In order to be eligible for Medicaid, you cannot have recently transferred assets. Congress does not want you to find out you need nursing home care on Monday, give all your money to your children (or anyone else) on Tuesday, and qualify for to have the government pay for your nursing home long term care by qualifying for Medicaid on Wednesday. So it has imposed a penalty on people who give away assets without receiving fair value in return.
This penalty is a period of time during which the person transferring the assets will be ineligible for Medicaid. The period is determined by dividing the amount transferred by what your state Medicaid program determines to be the average private pay cost of a nursing home in your state.
Example: For example, if you live in a state where the average monthly cost of care has been determined to be $5,000, and you give away property worth $100,000, you will be ineligible for benefits for 20 months ($100,000 / $5,000 = 20).
In 2015 the State of Rhode Island has determined that the average private pay cost of nursing home care is $9,113 per month. Massachusetts, which determines the cost on a daily basis, has determined that the number is $300 per day.
Another way to look at the above example is that for every $5,000 transferred, an applicant would be ineligible for Medicaid nursing home benefits for one month. In theory, there is no limit on the number of months a person can be ineligible.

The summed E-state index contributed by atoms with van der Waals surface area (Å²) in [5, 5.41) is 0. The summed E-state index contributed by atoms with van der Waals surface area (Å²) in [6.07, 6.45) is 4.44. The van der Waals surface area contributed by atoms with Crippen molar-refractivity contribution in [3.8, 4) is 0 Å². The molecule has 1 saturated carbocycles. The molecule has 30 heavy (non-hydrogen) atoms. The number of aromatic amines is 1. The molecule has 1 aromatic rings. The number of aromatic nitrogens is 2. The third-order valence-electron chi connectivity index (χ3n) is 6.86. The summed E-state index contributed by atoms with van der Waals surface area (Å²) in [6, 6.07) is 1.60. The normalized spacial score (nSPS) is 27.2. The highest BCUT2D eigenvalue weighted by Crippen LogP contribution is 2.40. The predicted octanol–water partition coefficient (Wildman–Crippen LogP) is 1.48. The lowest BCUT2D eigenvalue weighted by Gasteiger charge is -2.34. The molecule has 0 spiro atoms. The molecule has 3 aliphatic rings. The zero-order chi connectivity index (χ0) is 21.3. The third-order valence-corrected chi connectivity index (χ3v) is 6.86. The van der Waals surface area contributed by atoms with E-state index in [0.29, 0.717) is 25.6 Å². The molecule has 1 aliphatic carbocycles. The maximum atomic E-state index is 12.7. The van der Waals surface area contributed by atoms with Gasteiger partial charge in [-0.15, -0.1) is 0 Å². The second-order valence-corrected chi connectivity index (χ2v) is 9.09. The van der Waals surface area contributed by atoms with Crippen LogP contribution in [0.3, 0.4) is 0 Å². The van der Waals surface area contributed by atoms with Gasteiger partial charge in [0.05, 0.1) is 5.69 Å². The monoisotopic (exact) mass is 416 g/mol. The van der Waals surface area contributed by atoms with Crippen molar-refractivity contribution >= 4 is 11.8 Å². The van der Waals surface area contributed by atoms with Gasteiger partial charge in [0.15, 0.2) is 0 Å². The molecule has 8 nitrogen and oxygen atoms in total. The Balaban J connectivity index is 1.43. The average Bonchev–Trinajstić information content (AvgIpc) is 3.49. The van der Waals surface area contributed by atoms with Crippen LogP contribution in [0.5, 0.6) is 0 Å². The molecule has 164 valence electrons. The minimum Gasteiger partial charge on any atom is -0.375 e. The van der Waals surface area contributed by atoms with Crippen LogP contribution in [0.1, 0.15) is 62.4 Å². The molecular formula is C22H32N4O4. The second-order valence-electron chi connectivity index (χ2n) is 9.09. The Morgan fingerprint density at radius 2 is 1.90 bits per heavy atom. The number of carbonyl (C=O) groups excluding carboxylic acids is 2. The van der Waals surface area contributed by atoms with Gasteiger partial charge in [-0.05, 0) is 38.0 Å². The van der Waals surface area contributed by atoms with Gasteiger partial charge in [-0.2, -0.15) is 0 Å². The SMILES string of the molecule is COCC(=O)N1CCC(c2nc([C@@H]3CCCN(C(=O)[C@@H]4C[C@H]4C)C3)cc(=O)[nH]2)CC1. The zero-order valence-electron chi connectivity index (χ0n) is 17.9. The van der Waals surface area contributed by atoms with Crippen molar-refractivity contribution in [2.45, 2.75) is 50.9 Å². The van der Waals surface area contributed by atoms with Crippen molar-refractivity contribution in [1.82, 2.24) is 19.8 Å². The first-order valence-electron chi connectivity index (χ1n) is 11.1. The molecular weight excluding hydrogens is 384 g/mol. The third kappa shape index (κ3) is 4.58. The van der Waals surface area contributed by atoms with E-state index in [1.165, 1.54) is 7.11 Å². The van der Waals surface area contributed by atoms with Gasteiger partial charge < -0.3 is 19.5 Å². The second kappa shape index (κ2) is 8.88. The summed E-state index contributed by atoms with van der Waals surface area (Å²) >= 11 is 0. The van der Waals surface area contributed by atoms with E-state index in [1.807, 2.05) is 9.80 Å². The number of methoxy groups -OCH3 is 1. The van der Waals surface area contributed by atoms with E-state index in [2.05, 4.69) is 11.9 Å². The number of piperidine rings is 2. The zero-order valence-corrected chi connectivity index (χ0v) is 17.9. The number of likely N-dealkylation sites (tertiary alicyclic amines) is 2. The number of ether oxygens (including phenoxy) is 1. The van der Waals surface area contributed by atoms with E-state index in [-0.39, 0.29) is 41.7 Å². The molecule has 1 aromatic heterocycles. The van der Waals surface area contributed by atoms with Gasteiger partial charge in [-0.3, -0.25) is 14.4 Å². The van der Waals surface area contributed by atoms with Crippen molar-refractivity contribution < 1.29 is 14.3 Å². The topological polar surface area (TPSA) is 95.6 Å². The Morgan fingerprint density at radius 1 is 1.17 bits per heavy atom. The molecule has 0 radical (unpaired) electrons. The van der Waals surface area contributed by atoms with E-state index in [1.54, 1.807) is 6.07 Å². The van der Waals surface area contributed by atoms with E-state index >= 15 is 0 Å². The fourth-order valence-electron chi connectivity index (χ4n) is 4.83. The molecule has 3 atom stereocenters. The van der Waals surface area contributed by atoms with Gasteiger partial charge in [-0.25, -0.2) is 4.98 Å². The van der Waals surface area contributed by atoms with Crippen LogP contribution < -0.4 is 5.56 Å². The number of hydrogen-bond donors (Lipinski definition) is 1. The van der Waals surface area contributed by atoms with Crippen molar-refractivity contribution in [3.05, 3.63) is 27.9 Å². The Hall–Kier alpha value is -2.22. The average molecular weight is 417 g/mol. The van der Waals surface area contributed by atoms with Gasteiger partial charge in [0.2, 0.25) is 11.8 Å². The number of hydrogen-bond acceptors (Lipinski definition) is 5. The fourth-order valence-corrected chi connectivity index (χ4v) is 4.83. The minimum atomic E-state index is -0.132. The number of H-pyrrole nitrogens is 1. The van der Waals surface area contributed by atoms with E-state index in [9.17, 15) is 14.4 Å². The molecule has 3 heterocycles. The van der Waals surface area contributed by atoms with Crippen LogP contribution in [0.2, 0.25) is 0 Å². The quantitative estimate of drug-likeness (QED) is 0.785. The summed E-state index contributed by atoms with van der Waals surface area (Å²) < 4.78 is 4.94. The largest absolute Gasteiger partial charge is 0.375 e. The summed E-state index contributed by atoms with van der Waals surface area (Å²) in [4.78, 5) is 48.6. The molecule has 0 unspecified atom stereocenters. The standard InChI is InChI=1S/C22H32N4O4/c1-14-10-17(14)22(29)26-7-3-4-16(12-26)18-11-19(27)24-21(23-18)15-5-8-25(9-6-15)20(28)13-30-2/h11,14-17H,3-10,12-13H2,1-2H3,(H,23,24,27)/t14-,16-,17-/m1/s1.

Example: The period of ineligibility for the transfer of property worth $400,000 would be 80 months ($400,000 / $5,000 = 80).
A person applying for Medicaid must disclose all financial transactions he or she was involved in during a set period of time -- frequently called the "look-back period." The state Medicaid agency then determines whether the Medicaid applicant transferred any assets for less than fair market value during this period. The look-back period for all transfers is 60 months.
Under the current law, the Medicaid eligibility penalty period will not begin until (1) the person making the transfer has moved to a nursing home, (2) he has spent down to the asset limit for Medicaid eligibility, (3) has applied for Medicaid coverage, and (4) has been approved for coverage but for the transfer.
Returning to the example above, if an individual transferred $100,000 on April 1, 2014, moves to a nursing home on April 1, 2015, and spends down to Medicaid eligibility on April 1, 2016, that is when the 20-month penalty period will begin, and it will not end until December 1, 2017.
In other words, the penalty period would not begin until the nursing home resident was out of money, meaning there would be no money to pay the nursing home for however long the penalty period lasts. In order to make sure your parent is able to receive the nursing home care they need, it is critical to make sure they make adequate arrangements with an elder law lawyer before gifting away their money or property.